My interest in computing started in the late 70's when I was at Newcastle Polytechnic, now grandly known as Northumbria University. As part of my HND course in Electrical and Electronic Engineering, we were introduced to 'computer studies'. Moving on from the Newcastle Poly and into the real world of work, I became involved in the 'professional' business of computers. (You can read more detail if you want it on the pages about my background). In my first three years of work, I got involved in both the software and hardware sides of computing, writing bespoke software packages and repairing systems to component level.
Having developed an interest in personal computing in the early 80's, I looked around to find out how I could make & own, a computer. To start with, I couldn't just invent one. (Not right away !!). I decided to buy the minimum hardware possible to get a computer up and running, and then start to design my own stuff. At the time, there were some computer designs in magazines like Byte & Electronics Today International, but I wanted something I could get going quickly without having to wait for "next month's article".
Looking in the electronics magazines, I found a company called Greenbank Electronics in Merseyside, UK. They were selling kits of parts for two computer systems, both of them were rack mounted multi card assemblies. One was the 'Interak' system. The second was the 'Custom 80' system. I decided to build the Custom 80 system.
The Custom 80 computer system was designed by 'Custom Design Associates'. Each card in the system came with a double sided PCB, full kit of components, blank front panel, and a very comprehensive user manual which described the circuits for the particular card in detail.
I bought what I considered to be the minimum to get a computer going, which was :-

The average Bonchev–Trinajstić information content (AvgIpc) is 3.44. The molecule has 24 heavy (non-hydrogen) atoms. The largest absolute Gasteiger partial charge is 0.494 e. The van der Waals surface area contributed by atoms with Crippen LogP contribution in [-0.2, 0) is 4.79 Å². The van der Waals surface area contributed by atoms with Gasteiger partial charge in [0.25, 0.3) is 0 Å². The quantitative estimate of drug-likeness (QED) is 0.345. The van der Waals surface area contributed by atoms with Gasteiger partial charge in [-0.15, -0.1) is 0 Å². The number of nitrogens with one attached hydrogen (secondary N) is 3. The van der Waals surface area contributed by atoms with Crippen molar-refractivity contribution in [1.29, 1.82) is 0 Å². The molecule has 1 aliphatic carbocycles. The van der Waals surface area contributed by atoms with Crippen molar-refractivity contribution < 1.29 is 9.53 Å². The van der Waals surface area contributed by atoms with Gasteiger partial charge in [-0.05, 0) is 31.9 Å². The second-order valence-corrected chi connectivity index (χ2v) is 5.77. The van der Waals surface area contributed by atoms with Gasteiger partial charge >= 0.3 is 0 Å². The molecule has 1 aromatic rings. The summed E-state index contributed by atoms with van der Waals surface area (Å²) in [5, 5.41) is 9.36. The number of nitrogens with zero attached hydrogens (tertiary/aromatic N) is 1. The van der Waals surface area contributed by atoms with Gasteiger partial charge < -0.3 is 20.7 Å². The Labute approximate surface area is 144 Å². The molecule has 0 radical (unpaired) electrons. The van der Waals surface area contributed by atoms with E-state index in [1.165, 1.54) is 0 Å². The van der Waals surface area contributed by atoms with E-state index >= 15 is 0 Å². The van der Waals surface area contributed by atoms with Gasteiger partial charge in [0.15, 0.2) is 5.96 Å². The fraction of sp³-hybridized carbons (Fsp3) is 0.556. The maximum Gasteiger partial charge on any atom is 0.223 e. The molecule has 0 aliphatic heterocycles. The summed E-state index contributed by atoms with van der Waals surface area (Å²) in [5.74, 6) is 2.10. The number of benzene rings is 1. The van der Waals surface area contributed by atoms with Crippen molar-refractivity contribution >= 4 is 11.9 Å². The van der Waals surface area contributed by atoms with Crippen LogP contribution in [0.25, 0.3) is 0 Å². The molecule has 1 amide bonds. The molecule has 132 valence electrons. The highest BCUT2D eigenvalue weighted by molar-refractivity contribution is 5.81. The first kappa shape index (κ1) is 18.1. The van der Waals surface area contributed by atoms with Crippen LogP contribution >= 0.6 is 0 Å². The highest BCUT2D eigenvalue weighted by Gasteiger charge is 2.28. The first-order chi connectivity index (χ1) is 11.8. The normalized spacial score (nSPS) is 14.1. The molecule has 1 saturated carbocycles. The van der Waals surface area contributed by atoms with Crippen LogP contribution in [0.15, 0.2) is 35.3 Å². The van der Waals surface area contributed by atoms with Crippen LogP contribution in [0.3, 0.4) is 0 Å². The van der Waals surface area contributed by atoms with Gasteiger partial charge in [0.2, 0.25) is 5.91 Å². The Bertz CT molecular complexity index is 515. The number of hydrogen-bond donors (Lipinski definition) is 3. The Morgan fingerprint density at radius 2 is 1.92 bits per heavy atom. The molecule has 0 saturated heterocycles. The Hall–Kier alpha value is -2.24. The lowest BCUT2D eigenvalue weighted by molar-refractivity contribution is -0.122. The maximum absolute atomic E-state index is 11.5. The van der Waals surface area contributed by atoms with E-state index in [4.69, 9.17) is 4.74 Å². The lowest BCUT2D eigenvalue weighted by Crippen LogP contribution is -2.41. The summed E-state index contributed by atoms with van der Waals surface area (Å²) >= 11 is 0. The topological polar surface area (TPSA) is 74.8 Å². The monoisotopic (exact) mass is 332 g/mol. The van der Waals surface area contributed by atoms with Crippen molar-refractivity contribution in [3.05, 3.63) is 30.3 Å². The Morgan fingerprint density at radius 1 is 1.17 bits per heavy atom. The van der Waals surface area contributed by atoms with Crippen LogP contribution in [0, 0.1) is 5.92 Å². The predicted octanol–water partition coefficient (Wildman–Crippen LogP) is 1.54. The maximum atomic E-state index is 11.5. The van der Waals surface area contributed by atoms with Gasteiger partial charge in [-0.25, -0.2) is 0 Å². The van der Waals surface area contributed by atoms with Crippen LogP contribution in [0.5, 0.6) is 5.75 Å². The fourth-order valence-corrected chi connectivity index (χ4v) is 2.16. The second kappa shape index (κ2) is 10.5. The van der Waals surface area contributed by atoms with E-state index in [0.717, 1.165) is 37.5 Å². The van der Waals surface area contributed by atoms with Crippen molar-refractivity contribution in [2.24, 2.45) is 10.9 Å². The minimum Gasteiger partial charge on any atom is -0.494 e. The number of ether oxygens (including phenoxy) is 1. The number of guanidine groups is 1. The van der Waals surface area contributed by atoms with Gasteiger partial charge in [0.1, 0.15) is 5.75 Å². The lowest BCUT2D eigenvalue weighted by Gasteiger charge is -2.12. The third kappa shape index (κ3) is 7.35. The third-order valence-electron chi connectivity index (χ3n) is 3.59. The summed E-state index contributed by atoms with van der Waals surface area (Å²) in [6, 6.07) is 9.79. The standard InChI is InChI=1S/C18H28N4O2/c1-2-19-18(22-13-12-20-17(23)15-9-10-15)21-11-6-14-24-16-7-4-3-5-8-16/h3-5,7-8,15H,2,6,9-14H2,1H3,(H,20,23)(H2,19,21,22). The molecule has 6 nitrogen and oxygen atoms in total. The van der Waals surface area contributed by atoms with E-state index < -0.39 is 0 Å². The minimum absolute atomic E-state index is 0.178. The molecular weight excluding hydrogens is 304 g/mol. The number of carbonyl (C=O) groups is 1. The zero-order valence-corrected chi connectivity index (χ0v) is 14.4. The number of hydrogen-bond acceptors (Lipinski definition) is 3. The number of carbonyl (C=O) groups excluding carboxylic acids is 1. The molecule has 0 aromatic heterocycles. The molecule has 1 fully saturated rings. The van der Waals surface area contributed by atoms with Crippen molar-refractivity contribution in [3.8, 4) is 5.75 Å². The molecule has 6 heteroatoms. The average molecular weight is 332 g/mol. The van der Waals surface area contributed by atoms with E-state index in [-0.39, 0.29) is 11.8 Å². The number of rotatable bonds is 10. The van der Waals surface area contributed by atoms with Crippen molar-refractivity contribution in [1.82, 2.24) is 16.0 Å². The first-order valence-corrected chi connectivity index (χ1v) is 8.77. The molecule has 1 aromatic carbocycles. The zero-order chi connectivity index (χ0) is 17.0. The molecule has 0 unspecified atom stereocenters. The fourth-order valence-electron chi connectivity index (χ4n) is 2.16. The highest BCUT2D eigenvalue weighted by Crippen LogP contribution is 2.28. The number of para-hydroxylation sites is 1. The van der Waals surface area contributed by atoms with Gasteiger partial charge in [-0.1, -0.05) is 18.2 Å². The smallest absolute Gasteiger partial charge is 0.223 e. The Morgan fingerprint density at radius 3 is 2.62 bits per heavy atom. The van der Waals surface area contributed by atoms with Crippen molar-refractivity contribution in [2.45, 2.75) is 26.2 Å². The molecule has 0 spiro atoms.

- CPU card
- Z80A Processor - 4MHz clock
- Full bus & signal buffering
- Custom 80 Micro Bus
- Teletext video card
- 40 x 24 character colour Teletext display
- Keyboard interface
- 7 bit ASCII parallel input
- 2kB firmware ROM
- 1kB static RAM
- Cassette / Printer interface
- Dual channel cassette ports
- Printer output - RS232 or 20mA
- Optional BNC input for Frequency measurement
Thus began the birth of Colin MKI. Why Colin? I hear you ask. - Why not? I reply. Well, when I was at Newcastle Poly, a group of us used to name things, as you do! After leaving Poly, I still persisted in this habit for quite a while, and Colin Computer seemed appropriate. Let's face it, naming computers became something of a cult in later years, probably a trend that I started! The Amstrad PCW was famously known as 'Arnold'. Allegedly a connection with Arnold Weinstock of GEC, a deliberate ruse to confuse.
From left to right, the cards in the chassis are:
Z80 CPU card
Keyboard interface & monitor EPROM
Dual cassette interface
Sound and speech synthesis card
Monitor / TV Interface
Dual port RS232 card
Floppy disk interface
* A 64kB dynamic RAM card is hidden behind the
External links and references
Home page of the INTERAK computer system : As it says on the tin, INTERAK related information
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